A chaotic rollout of tickets for Taylor Swift’s upcoming tour has drawn renewed scrutiny of whether Ticketmaster unfairly dominates the ticketing industry. We asked Carolyn Sloane, a UC Riverside economics professor, whether Ticketmaster has outsized influence on ticket prices. Sloane teaches a "Rockonomics" course and is a "Swiftie" — a Taylor Swift fan. Follow this link for a related Q&A with antitrust expert Ken MacVey.
Q: Why does the episode with Taylor Swift draw special attention to Ticketmaster? Is it more than her level of popularity?
Sloane: The music industry is small based on any economic metric we use to think about industry scale: employment, revenue, capital investment, even lobbying dollars. As a result, major economic trends are at times overlooked. That’s a loss. A lot of what’s happened and is happening in the music industry foretells seismic changes in the global economy: automation, inequality, lagging regulation, and consolidation. Literally every sector that makes up the music industry has meaningfully consolidated: record labels, radio, streaming platforms, physical product outlets, manufacturers of music physicals, live event spaces, live event promotion, and ticketing. While music industry insiders are keenly aware of consolidation, it has gone mostly unnoticed by the public.
However, music fans take notice when change affects them — their favorite band disappearing from a streaming platform or being locked out of the pre-sale for the biggest artist in the industry. Widespread economic pain or annoyance tends to garner public scrutiny.
Q: Those calling for antitrust action against Ticketmaster say it block rivals from entering the industry, overcharges, and provides poor service. Are they right?
Sloane: I do not have the information to speak to Ticketmaster’s specific business practices. There is a clear lack of competition in the ticketing space. Competition is a disciplining factor in markets, and in the absence of competition or effective regulation that keeps pace with innovation, there are just not strong enough incentives for firms in monopolistic or monopolistically competitive industries to behave well.
Q: Is Ticketmaster good for the music industry’s bottom line? Is it good for some in the music industry and not others?
Sloane: For most of the history of the music industry, live events were priced inefficiently. How do we know this? Many events sold out too quickly, and the secondary market (scalping) was profitable. That’s indicative that pricing was too low relative to consumers’ willingness to pay. A positive movement led by artists like Kid Rock, Bruce Springsteen, and Taylor Swift was to make scalping less profitable. They did this with creativity and nerve and sometimes with the assistance of Ticketmaster through the Verified Fan program. You can see this in a startling way with the Taylor Swift Reputation tour, where only 3% of the Verified Fans tickets made it to scalpers compared to 30-50% for a typical stadium tour.
Reducing the profitability of scalpers is welfare-improving. Why? If more money diverts away from scalpers and is passed through to artists, that’s a good thing because it means the people that help make the art and pull off the live events like event staff, security, road crew, merchandise salespeople, and supporting musicians can see more of those returns. If a ticketer or promoter has outsized market power relative to the artist, the pass-through effect will be more muted.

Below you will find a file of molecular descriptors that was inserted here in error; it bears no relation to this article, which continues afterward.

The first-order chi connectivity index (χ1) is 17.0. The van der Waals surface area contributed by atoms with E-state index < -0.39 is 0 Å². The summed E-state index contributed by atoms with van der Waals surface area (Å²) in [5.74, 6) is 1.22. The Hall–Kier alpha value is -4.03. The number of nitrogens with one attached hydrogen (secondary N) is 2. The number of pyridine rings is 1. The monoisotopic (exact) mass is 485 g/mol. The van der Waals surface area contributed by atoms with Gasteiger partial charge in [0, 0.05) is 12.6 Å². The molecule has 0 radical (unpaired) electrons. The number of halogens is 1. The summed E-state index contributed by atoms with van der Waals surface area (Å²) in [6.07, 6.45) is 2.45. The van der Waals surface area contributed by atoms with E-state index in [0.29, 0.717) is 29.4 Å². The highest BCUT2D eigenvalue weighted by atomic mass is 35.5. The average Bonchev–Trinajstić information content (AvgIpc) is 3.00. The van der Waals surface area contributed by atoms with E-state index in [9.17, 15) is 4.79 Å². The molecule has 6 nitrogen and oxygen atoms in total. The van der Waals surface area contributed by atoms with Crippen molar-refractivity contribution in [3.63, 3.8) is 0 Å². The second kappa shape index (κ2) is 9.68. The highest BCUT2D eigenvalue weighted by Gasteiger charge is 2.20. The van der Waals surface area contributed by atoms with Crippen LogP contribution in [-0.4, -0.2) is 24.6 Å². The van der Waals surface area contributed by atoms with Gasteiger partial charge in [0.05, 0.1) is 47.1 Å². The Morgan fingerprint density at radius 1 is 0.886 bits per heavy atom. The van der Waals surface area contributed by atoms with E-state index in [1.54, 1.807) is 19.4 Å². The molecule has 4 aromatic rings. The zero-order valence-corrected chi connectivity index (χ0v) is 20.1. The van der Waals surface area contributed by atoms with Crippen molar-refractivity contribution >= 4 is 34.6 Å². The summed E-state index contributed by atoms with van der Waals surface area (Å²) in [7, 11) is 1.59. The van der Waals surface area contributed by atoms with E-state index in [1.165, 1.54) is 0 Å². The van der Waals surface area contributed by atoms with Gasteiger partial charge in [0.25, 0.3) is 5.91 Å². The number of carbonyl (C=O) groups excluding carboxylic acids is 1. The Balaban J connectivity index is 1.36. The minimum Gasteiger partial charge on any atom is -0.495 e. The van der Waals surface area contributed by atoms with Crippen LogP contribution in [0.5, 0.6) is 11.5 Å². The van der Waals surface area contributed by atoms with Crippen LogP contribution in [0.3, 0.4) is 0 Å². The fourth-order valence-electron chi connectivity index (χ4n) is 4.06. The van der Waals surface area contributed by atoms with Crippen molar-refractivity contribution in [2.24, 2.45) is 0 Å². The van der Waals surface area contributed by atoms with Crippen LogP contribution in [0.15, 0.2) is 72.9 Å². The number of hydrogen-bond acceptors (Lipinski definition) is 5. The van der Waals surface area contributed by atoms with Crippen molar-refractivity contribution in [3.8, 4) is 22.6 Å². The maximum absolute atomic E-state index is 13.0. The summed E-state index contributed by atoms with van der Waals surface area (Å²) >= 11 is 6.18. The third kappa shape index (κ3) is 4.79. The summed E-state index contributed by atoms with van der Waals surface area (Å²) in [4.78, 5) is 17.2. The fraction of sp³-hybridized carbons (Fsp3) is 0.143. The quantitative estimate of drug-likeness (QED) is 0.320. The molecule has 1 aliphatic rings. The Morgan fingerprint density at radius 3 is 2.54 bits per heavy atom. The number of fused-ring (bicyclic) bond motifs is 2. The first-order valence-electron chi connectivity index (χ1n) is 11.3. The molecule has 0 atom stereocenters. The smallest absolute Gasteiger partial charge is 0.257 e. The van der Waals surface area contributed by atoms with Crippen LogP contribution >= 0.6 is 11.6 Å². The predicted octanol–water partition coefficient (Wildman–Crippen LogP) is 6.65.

Q: Is Ticketmaster good for consumers?
Sloane: On the consumer side, Ticketmaster and other ticketers get possibly well-deserved scorn for charging high fees. A more balanced view would acknowledge that Ticketmaster and other ticketers like AXS have made positive contributions through their investments in technology which have certainly reduced search costs and streamlined the purchasing process for fans.
Q: What role do musicians like Swift have in setting ticket prices?
Sloane: The role any artist has in influencing ticket prices depends on many factors: where an artist is in their career, the sophistication of their team, the kind of venues they are performing in, the extent to which the event requires external promotion, their relationships with promoters, and even their personal ethics. There are two artists who we probably know the most about in terms of their influence on the pricing of events because they’ve led change in that space and there’s been some good reporting on it: Kid Rock and Taylor Swift. I do not think I have a lot of value to add on those topics beyond pointing you towards compelling reporting here and here.
Q: What does a music industry without ticket scalpers look like?
Sloane: We will never have a live event market without a secondary market. People have unpredictable schedules and that makes secondary transactions in the live event space particularly helpful. Sometimes, we just can’t find a sitter in time to make it to the show, but what if someone else found a sitter and would love to take the ticket off our hands? Allowing that transaction to take place is great for both parties!
While bots and scalpers may drive prices closer to fans’ willingness to pay, the artist and venues do not see any part of that increase, so it does not go back in the hands of the people who make or support the art. That’s not great. Reducing scalping, especially less bulk scalping using bots, would be better for both fans and artists. In contrast, an efficient secondary market that allows fans to flake out of events if they need to and other fans to bounce into events at the last minute, is a good thing. In recent years we have seen increased original ticketer involvement in secondary transactions through programs where ticket holders can only resell through the original ticketer such as Ticketmaster or AXS. Those types of reselling programs decrease incentives for bots and scammers potentially benefitting consumers, artists, and venues.